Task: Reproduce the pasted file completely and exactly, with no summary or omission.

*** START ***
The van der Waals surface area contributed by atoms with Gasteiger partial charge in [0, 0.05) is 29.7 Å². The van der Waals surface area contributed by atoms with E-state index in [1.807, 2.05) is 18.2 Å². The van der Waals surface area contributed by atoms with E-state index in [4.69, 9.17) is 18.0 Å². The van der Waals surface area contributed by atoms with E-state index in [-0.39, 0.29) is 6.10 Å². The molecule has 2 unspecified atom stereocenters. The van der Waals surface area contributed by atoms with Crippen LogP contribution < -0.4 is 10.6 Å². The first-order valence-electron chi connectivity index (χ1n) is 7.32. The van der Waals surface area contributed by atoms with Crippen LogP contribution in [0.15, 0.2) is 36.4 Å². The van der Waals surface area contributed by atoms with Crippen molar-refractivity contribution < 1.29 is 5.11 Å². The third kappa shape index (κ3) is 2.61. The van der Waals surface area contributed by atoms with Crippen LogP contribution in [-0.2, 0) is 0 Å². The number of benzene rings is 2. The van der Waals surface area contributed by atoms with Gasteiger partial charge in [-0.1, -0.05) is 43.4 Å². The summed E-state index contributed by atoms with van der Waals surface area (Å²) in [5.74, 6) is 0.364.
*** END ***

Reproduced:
The van der Waals surface area contributed by atoms with Gasteiger partial charge in [0, 0.05) is 29.7 Å². The van der Waals surface area contributed by atoms with E-state index in [1.807, 2.05) is 18.2 Å². The van der Waals surface area contributed by atoms with E-state index in [4.69, 9.17) is 18.0 Å². The van der Waals surface area contributed by atoms with E-state index in [-0.39, 0.29) is 6.10 Å². The molecule has 2 unspecified atom stereocenters. The van der Waals surface area contributed by atoms with Crippen LogP contribution < -0.4 is 10.6 Å². The first-order valence-electron chi connectivity index (χ1n) is 7.32. The van der Waals surface area contributed by atoms with Crippen LogP contribution in [0.15, 0.2) is 36.4 Å². The van der Waals surface area contributed by atoms with Crippen molar-refractivity contribution < 1.29 is 5.11 Å². The third kappa shape index (κ3) is 2.61. The van der Waals surface area contributed by atoms with Crippen LogP contribution in [-0.2, 0) is 0 Å². The number of benzene rings is 2. The van der Waals surface area contributed by atoms with Gasteiger partial charge in [-0.1, -0.05) is 43.4 Å². The summed E-state index contributed by atoms with van der Waals surface area (Å²) in [5.74, 6) is 0.364.